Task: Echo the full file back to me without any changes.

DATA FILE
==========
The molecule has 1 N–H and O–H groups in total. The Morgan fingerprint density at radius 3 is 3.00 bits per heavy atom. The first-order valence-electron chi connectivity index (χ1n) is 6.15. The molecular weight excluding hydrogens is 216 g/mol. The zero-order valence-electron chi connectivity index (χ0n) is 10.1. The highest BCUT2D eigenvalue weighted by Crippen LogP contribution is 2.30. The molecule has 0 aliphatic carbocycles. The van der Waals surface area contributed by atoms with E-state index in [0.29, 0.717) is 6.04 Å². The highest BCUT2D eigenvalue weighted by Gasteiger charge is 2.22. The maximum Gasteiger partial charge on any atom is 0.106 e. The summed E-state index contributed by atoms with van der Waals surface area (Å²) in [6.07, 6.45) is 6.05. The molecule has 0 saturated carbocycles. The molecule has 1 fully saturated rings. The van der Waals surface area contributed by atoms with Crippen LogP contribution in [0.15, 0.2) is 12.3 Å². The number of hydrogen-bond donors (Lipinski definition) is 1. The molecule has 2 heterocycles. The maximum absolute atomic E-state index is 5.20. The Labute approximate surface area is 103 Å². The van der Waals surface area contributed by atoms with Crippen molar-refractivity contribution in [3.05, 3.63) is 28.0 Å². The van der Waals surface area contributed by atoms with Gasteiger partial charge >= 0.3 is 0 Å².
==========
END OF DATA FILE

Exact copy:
The molecule has 1 N–H and O–H groups in total. The Morgan fingerprint density at radius 3 is 3.00 bits per heavy atom. The first-order valence-electron chi connectivity index (χ1n) is 6.15. The molecular weight excluding hydrogens is 216 g/mol. The zero-order valence-electron chi connectivity index (χ0n) is 10.1. The highest BCUT2D eigenvalue weighted by Crippen LogP contribution is 2.30. The molecule has 0 aliphatic carbocycles. The van der Waals surface area contributed by atoms with E-state index in [0.29, 0.717) is 6.04 Å². The highest BCUT2D eigenvalue weighted by Gasteiger charge is 2.22. The maximum Gasteiger partial charge on any atom is 0.106 e. The summed E-state index contributed by atoms with van der Waals surface area (Å²) in [6.07, 6.45) is 6.05. The molecule has 0 saturated carbocycles. The molecule has 1 fully saturated rings. The van der Waals surface area contributed by atoms with Crippen LogP contribution in [0.15, 0.2) is 12.3 Å². The number of hydrogen-bond donors (Lipinski definition) is 1. The molecule has 2 heterocycles. The maximum absolute atomic E-state index is 5.20. The Labute approximate surface area is 103 Å². The van der Waals surface area contributed by atoms with Crippen molar-refractivity contribution in [3.05, 3.63) is 28.0 Å². The van der Waals surface area contributed by atoms with Gasteiger partial charge >= 0.3 is 0 Å².